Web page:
An important part of a planner’s job is engaging all members of the community in the planning decisions that affect them. However, the ultimate beneficiaries of these decisions, the youth of our community, are often not involved in these discussions. Thus, I was honored by the opportunity to participate in Student U Durham’s annual Career Day for Summer Academy students, rising 6th through rising 10th grade Durham Public School students. Student U Durham is a college access organization for Durham Public School students, committed to the vision that all students are destined to succeed. The organization provides direct services during out of school time in the summer and after-school, ensuring that their students develop the academic skills and personal well-being needed to succeed in college.

Student U Durham is also an important organization to me personally – I taught rising 7th graders in their Summer Academy in 2013 and 2014. Since my summers at Student U, I have committed myself and my work to improving quality of life and securing financial security for all families through community development and strategic planning.

My Career Day presentation started with a question: What is your favorite place? Students provided a range of responses - their room, their Grandma’s house, and the local mall, to list a few. I asked the students to elaborate on what made that place special to them. Interestingly, their reasons had the same underlying message. Their favorite places are where they feel comfortable and safe, where they can be with their friends and family, and where they can reach a variety of activities.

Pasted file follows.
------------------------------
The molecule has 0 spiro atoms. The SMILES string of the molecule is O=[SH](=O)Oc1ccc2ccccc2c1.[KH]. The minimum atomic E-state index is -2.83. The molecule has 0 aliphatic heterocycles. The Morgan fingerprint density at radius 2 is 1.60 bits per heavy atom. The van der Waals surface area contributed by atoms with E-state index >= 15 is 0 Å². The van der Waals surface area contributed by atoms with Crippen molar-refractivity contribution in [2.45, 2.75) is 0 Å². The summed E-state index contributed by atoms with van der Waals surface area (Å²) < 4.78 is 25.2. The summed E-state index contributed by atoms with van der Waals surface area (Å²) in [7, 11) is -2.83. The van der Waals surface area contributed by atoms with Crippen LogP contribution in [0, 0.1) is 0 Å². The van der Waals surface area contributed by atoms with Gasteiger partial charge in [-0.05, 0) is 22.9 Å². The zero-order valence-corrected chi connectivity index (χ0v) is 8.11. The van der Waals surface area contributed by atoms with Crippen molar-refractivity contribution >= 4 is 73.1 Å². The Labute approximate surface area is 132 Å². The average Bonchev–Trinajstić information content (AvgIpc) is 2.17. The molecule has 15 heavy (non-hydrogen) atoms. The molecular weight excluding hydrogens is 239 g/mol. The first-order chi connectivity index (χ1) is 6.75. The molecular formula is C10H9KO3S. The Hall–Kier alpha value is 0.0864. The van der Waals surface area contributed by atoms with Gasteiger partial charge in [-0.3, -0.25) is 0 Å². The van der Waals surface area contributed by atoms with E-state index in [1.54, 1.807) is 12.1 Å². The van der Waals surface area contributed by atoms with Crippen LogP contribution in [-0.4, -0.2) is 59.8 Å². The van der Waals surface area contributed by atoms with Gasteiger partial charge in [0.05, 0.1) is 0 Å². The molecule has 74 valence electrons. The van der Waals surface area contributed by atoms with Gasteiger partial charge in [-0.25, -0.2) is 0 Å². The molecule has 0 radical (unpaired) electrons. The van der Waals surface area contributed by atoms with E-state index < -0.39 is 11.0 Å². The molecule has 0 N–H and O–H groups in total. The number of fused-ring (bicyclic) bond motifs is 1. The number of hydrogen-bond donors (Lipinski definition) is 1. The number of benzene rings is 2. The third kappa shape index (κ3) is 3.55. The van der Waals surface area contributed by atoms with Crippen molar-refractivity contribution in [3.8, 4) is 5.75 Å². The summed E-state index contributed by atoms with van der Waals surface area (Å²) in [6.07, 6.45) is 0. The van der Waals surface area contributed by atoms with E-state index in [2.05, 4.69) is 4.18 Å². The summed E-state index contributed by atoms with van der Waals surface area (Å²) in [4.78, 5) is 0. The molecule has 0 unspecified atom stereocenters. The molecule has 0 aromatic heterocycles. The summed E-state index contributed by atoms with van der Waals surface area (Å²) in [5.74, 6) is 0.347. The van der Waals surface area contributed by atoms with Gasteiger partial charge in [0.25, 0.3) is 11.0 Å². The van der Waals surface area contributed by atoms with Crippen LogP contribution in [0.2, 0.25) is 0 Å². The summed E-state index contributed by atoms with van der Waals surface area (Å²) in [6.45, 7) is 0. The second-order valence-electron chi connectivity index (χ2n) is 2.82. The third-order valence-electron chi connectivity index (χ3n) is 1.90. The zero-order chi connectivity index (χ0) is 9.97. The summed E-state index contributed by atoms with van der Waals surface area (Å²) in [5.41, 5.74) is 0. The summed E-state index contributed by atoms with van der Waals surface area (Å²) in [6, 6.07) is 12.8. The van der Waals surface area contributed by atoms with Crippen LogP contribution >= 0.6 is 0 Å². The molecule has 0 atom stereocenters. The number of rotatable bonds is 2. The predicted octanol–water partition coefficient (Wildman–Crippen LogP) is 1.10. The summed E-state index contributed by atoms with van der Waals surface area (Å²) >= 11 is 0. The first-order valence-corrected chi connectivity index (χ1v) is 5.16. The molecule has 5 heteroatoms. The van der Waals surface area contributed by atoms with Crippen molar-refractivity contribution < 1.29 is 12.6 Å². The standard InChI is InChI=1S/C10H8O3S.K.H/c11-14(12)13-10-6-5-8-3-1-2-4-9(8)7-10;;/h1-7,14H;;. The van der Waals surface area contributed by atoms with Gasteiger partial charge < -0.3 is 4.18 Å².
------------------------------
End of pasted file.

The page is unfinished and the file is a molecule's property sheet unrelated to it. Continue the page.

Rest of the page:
We set out to design “Main Street” using these ideas. I prompted the students to consider what made a place important to them, how being in that place made them feel, and how we could infuse those feelings into our design.


The students designed “Main Street” pictured above. They wanted it to be pedestrian, bike and car friendly with a greenway that provided access to nature.  They collectively agreed that this place needed places for people to socialize, places to shop, and places to live. These concepts took the form of a multi-use streetscape, complete with two different venues to socialize and gather as a community, a coffee shop and a barbershop, as well as ground floor retail and second floor apartments.

In some ways, Student U Summer Academy curricula is not unlike other summer school programs designed to prepare students for the upcoming school year and retain information from the previous school year. However, it is unique in its commitment to teaching individual and social awareness and by providing students with the tools and skills to be active citizens in their communities.

These students are encouraged to challenge the status quo, thoughtfully engage with the world around them, and build consensus with their peers. These students and their peers are certainly prepared to engage in future planning conversations, perhaps as activated citizens of the community, motivated business-owners, elected officials, or planning professionals.